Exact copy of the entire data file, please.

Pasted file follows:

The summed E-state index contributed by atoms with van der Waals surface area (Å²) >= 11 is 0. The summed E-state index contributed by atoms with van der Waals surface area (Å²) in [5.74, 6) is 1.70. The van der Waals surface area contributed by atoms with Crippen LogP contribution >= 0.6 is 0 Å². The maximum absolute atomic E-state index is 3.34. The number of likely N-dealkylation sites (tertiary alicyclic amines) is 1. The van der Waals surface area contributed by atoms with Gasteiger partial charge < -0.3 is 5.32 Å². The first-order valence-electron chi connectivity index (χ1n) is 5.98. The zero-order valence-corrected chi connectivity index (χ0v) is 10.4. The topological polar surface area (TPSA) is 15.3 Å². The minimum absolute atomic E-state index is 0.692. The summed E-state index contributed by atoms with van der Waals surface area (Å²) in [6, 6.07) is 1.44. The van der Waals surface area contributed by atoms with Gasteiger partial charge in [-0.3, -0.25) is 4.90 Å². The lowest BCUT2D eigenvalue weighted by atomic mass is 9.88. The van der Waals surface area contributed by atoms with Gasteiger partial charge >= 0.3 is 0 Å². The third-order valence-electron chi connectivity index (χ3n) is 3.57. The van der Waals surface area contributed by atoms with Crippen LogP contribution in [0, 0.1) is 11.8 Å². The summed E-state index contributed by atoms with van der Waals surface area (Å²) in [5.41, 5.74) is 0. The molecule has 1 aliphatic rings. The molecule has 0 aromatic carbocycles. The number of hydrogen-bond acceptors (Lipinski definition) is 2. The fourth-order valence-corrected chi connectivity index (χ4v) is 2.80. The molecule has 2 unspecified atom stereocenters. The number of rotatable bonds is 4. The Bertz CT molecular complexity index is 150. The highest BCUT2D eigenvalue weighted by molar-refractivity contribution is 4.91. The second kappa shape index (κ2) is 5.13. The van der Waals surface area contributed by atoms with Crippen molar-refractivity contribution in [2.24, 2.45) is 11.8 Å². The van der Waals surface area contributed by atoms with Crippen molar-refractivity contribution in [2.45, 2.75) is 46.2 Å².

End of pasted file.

The summed E-state index contributed by atoms with van der Waals surface area (Å²) >= 11 is 0. The summed E-state index contributed by atoms with van der Waals surface area (Å²) in [5.74, 6) is 1.70. The van der Waals surface area contributed by atoms with Crippen LogP contribution >= 0.6 is 0 Å². The maximum absolute atomic E-state index is 3.34. The number of likely N-dealkylation sites (tertiary alicyclic amines) is 1. The van der Waals surface area contributed by atoms with Gasteiger partial charge < -0.3 is 5.32 Å². The first-order valence-electron chi connectivity index (χ1n) is 5.98. The zero-order valence-corrected chi connectivity index (χ0v) is 10.4. The topological polar surface area (TPSA) is 15.3 Å². The minimum absolute atomic E-state index is 0.692. The summed E-state index contributed by atoms with van der Waals surface area (Å²) in [6, 6.07) is 1.44. The van der Waals surface area contributed by atoms with Gasteiger partial charge in [-0.3, -0.25) is 4.90 Å². The lowest BCUT2D eigenvalue weighted by atomic mass is 9.88. The van der Waals surface area contributed by atoms with Gasteiger partial charge >= 0.3 is 0 Å². The third-order valence-electron chi connectivity index (χ3n) is 3.57. The van der Waals surface area contributed by atoms with Crippen LogP contribution in [0, 0.1) is 11.8 Å². The summed E-state index contributed by atoms with van der Waals surface area (Å²) in [5.41, 5.74) is 0. The molecule has 1 aliphatic rings. The molecule has 0 aromatic carbocycles. The number of hydrogen-bond acceptors (Lipinski definition) is 2. The fourth-order valence-corrected chi connectivity index (χ4v) is 2.80. The molecule has 2 unspecified atom stereocenters. The number of rotatable bonds is 4. The Bertz CT molecular complexity index is 150. The highest BCUT2D eigenvalue weighted by molar-refractivity contribution is 4.91. The second kappa shape index (κ2) is 5.13. The van der Waals surface area contributed by atoms with Crippen molar-refractivity contribution in [2.24, 2.45) is 11.8 Å². The van der Waals surface area contributed by atoms with Crippen molar-refractivity contribution in [2.45, 2.75) is 46.2 Å².